A clear thread running through this programme, with two works by Romanian composers and the soloist also from that country, may have aroused the curiosity of some members of the audience, but on reflection it was perhaps the location of the concert rather than its make-up that may have appeared more unusual for Metropolitan music-lovers, a connection explained by the fact that Călin Humă (born in 1965), composer of the final item, has lived in Hampshire for many years.
Another intriguing aspect was the decidedly unusual programme structure, with two works for violin and orchestra making up the first half, but so far as this listener was concerned, Alexandru Tomescu could have played as many works as he wished, for it was clear, from the opening Baladă by the short-lived Ciprian Porumbesco (1853-1883), and even more so from the relatively more familiar Third Concerto by the long-lived Camille Saint-Saëns (1834-1921) that Tomescu is an artist and virtuoso of the front rank.
Baladă (c.1875) captures completely the then-rising European fashion of nationalism, a haunting slow part followed by a much faster central Allegro before the dreamy opening music returns, a work revealing the folk-based inspiration that surely lies at the heart of this quite touching music. Porumbesco’s death at the age of thirty clearly removed a highly gifted composer, who had studied in Vienna under Bruckner; we may ponder over ‘what-might-have-been’ for the mastery of this most appealing work suggests creative gifts way above the ordinary – especially revealed in such a compelling account as this, Tomescu playing to the manner born with the RPO under the very assured Christopher Petrie, following Tomescu like a cat.
Saint-Saëns’s broadly contemporaneous Third Violin Concerto (1880) is not that often heard in concert as its highly original and patently attractive qualities demand. Cast in the relatively customary three movements, but subtly planned – especially in the remarkable Finale – this superbly constructed and immediately impacting score received a quite tremendous account. Tomescu’s golden-toned Stradivarius was ideal, enhanced by the cathedral’s rich acoustics, and in this regard the balance Petri achieved between the RPO and their hugely impressive soloist was excellent. An encore was demanded: the ‘Praeludium’ from Bach’s E-major Partita.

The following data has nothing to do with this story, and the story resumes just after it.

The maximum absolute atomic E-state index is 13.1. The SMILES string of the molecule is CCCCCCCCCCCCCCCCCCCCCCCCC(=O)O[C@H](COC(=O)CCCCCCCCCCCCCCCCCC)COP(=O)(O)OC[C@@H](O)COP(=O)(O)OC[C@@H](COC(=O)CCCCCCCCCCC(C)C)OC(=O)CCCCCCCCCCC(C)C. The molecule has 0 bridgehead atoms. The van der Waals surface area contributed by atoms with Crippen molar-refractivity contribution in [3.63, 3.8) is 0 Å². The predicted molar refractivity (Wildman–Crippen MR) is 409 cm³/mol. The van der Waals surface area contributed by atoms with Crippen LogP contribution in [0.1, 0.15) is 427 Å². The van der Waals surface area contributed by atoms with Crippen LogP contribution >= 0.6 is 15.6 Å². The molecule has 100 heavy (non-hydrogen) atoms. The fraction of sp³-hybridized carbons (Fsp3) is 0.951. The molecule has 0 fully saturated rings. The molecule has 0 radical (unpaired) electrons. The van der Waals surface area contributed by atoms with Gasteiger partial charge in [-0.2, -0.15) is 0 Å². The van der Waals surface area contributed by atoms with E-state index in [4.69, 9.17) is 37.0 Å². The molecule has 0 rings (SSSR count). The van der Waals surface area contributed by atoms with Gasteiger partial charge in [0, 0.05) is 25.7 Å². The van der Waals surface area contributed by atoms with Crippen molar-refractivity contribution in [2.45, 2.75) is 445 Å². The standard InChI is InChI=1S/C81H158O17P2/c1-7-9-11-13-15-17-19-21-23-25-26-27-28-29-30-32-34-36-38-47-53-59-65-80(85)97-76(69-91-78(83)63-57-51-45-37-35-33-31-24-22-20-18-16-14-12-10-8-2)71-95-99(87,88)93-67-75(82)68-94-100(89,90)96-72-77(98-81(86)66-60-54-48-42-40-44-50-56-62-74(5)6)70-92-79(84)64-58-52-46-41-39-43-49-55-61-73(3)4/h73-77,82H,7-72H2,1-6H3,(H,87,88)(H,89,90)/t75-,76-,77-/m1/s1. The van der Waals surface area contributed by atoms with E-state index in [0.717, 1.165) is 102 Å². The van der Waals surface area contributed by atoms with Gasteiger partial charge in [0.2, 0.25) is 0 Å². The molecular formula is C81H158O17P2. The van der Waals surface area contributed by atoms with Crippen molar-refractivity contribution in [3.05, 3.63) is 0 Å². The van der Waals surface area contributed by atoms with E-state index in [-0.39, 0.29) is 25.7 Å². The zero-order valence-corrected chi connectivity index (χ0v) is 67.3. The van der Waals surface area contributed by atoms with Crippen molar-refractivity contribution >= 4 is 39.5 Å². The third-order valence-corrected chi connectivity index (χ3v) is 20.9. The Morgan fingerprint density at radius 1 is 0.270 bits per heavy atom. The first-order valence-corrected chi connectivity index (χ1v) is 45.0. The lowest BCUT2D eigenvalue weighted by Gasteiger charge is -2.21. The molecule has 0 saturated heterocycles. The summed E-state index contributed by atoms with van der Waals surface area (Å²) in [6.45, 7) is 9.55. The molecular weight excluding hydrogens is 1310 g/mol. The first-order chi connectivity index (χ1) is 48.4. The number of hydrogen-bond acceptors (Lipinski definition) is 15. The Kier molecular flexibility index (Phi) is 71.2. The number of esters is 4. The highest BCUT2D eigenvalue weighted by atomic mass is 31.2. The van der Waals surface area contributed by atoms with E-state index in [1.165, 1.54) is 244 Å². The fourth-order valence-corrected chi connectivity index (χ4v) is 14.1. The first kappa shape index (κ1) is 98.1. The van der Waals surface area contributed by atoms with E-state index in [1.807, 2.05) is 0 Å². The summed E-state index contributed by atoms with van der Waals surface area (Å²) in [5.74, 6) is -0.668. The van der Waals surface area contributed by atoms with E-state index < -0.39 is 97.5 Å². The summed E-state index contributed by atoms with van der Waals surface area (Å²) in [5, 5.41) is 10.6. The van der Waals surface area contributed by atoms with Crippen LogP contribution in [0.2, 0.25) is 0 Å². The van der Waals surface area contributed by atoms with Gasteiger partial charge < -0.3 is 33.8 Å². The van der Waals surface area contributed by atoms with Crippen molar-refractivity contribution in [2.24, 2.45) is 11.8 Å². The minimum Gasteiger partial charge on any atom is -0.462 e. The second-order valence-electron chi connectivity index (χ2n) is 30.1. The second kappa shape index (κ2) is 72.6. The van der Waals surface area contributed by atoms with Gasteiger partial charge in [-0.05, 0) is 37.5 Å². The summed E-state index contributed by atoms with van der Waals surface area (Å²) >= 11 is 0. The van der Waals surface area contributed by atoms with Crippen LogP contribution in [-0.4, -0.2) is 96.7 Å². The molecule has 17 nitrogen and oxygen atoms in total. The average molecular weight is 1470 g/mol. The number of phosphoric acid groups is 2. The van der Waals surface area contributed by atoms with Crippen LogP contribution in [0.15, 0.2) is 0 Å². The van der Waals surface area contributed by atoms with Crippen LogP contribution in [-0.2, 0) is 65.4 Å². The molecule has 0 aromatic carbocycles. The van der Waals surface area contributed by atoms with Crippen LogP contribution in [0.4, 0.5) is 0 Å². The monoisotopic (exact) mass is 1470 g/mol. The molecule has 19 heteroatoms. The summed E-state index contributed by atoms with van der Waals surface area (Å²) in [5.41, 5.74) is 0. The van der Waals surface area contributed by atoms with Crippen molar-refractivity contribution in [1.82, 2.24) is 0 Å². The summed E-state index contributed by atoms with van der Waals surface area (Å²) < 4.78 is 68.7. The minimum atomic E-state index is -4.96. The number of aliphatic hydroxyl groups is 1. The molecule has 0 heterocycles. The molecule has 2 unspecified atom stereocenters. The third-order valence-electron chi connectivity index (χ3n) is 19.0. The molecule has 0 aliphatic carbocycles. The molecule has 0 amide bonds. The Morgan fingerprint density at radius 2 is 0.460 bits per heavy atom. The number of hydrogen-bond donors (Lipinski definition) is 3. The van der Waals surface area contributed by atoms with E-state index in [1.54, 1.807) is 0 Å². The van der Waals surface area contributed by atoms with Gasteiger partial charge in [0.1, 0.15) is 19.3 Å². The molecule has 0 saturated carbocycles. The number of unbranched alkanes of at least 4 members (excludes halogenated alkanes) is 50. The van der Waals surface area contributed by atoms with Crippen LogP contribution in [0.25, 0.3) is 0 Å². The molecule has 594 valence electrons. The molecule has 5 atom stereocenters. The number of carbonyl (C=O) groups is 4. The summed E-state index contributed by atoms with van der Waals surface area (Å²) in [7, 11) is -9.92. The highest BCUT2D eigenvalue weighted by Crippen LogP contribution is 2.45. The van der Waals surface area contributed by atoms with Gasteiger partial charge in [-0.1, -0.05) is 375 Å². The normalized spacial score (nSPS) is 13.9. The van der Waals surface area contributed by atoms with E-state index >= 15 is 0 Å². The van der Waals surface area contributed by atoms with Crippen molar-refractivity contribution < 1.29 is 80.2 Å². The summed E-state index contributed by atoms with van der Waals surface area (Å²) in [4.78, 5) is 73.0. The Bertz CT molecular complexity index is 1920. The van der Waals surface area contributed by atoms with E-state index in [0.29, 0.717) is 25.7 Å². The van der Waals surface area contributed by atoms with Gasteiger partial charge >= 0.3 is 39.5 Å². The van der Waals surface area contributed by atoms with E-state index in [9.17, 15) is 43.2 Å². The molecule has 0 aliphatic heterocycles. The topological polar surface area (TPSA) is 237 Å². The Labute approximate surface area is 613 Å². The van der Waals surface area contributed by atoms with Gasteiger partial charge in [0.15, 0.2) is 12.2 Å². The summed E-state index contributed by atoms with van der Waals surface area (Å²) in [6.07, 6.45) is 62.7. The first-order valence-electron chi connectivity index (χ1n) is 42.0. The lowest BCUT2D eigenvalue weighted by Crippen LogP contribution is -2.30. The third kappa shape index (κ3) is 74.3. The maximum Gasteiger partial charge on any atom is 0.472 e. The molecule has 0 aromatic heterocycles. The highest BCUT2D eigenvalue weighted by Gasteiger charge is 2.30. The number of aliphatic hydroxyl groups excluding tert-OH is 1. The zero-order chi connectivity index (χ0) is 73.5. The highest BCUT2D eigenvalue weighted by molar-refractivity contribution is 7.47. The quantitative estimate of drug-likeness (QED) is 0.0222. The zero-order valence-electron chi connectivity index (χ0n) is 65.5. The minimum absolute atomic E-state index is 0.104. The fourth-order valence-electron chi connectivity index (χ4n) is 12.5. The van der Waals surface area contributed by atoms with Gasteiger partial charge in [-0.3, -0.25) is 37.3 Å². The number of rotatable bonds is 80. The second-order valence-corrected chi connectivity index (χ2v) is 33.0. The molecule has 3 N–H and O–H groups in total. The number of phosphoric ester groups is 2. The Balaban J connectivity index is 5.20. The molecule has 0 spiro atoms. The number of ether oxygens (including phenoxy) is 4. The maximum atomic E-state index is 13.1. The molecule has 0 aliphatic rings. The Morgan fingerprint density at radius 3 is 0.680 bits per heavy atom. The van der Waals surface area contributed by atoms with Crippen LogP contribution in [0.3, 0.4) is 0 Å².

Călin Humă forty-minute Symphony No.2 was given in an orchestration (including organ) by the conductor, who has previously performed, and recently recorded, Humă’s First Symphony and Piano Concerto. The setting for this premiere was perfect, for the character and nature of this singular composition arises essentially from a creative mind that is more fully contemplative than urgent; not for Humă the manic bustling of aspects of modern life, as the listener is, from the spacious opening pages, drawn into a creative world by a genuine musical craftsman, inspired by the eternal verities of human existence than any temporary fashion.
Humă’s Second Symphony speaks to the listener in language never forbidding or difficult to grasp – structurally, there are aspects of an almost Brucknerian breadth, a definitive strength of total integration and sureness of expression, but this is music that does not hurry the listener or throw the argument with unrelated ideas. The tonal plan of this work deserves mention: although beginning in a somewhat relaxed C-minor, and ending with a powerfully affirmative extended coda in D, one would hesitate to ascribe their juxtaposition as fully organic: this music remains itself. The composer must have been thrilled by the reception.